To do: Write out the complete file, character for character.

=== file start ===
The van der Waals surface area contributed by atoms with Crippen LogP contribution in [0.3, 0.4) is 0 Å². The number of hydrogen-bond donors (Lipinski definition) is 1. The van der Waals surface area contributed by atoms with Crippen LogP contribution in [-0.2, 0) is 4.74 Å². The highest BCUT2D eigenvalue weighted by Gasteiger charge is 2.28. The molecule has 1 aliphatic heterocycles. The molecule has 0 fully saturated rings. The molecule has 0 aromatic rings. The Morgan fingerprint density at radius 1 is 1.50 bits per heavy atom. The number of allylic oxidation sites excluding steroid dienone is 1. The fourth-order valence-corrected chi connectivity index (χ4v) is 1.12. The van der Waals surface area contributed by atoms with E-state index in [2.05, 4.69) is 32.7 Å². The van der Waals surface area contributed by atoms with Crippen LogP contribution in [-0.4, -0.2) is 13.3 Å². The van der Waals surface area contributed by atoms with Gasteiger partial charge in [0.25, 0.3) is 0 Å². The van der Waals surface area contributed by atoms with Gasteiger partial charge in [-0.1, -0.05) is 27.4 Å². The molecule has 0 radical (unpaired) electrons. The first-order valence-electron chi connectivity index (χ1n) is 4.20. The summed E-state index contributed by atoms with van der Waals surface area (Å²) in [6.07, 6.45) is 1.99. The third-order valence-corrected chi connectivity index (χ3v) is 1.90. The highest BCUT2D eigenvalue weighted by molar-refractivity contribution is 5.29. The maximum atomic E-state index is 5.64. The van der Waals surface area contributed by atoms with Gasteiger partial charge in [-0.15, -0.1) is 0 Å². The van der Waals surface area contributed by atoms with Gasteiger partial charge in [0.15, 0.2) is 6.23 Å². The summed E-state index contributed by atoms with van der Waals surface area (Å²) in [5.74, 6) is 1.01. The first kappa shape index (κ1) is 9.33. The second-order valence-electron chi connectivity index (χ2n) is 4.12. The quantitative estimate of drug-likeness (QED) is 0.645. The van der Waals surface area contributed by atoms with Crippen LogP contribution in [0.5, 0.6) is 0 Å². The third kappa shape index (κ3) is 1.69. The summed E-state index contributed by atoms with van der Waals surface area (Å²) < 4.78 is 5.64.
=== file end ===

The van der Waals surface area contributed by atoms with Crippen LogP contribution in [0.3, 0.4) is 0 Å². The number of hydrogen-bond donors (Lipinski definition) is 1. The van der Waals surface area contributed by atoms with Crippen LogP contribution in [-0.2, 0) is 4.74 Å². The highest BCUT2D eigenvalue weighted by Gasteiger charge is 2.28. The molecule has 1 aliphatic heterocycles. The molecule has 0 fully saturated rings. The molecule has 0 aromatic rings. The Morgan fingerprint density at radius 1 is 1.50 bits per heavy atom. The number of allylic oxidation sites excluding steroid dienone is 1. The fourth-order valence-corrected chi connectivity index (χ4v) is 1.12. The van der Waals surface area contributed by atoms with E-state index in [2.05, 4.69) is 32.7 Å². The van der Waals surface area contributed by atoms with Crippen LogP contribution in [-0.4, -0.2) is 13.3 Å². The van der Waals surface area contributed by atoms with Gasteiger partial charge in [0.25, 0.3) is 0 Å². The van der Waals surface area contributed by atoms with Gasteiger partial charge in [-0.1, -0.05) is 27.4 Å². The molecule has 0 radical (unpaired) electrons. The first-order valence-electron chi connectivity index (χ1n) is 4.20. The summed E-state index contributed by atoms with van der Waals surface area (Å²) in [6.07, 6.45) is 1.99. The third-order valence-corrected chi connectivity index (χ3v) is 1.90. The highest BCUT2D eigenvalue weighted by molar-refractivity contribution is 5.29. The maximum atomic E-state index is 5.64. The van der Waals surface area contributed by atoms with Gasteiger partial charge in [-0.15, -0.1) is 0 Å². The van der Waals surface area contributed by atoms with Gasteiger partial charge in [0.15, 0.2) is 6.23 Å². The summed E-state index contributed by atoms with van der Waals surface area (Å²) in [5.74, 6) is 1.01. The first kappa shape index (κ1) is 9.33. The second-order valence-electron chi connectivity index (χ2n) is 4.12. The quantitative estimate of drug-likeness (QED) is 0.645. The van der Waals surface area contributed by atoms with Crippen LogP contribution in [0.5, 0.6) is 0 Å². The third kappa shape index (κ3) is 1.69. The summed E-state index contributed by atoms with van der Waals surface area (Å²) < 4.78 is 5.64.